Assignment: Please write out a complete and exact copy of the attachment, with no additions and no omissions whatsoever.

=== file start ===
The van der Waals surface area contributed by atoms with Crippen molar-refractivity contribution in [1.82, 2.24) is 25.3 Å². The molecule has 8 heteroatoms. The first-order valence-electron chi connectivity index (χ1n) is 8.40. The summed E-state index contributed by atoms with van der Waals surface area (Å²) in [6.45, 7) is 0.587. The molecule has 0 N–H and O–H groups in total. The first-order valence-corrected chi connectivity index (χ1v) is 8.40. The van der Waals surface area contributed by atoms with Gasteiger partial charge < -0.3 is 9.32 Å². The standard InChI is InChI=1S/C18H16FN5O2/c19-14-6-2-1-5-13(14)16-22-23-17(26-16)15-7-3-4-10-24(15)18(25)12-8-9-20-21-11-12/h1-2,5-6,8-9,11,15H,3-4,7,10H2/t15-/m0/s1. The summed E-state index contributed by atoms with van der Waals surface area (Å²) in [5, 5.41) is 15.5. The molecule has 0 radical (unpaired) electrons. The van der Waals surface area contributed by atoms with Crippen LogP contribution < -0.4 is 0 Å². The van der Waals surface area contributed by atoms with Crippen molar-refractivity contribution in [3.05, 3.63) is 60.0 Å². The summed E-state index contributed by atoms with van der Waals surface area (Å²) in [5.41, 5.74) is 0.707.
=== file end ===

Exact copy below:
The van der Waals surface area contributed by atoms with Crippen molar-refractivity contribution in [1.82, 2.24) is 25.3 Å². The molecule has 8 heteroatoms. The first-order valence-electron chi connectivity index (χ1n) is 8.40. The summed E-state index contributed by atoms with van der Waals surface area (Å²) in [6.45, 7) is 0.587. The molecule has 0 N–H and O–H groups in total. The first-order valence-corrected chi connectivity index (χ1v) is 8.40. The van der Waals surface area contributed by atoms with Gasteiger partial charge < -0.3 is 9.32 Å². The standard InChI is InChI=1S/C18H16FN5O2/c19-14-6-2-1-5-13(14)16-22-23-17(26-16)15-7-3-4-10-24(15)18(25)12-8-9-20-21-11-12/h1-2,5-6,8-9,11,15H,3-4,7,10H2/t15-/m0/s1. The summed E-state index contributed by atoms with van der Waals surface area (Å²) in [5, 5.41) is 15.5. The molecule has 0 radical (unpaired) electrons. The van der Waals surface area contributed by atoms with Crippen LogP contribution < -0.4 is 0 Å². The van der Waals surface area contributed by atoms with Crippen molar-refractivity contribution in [3.05, 3.63) is 60.0 Å². The summed E-state index contributed by atoms with van der Waals surface area (Å²) in [5.41, 5.74) is 0.707.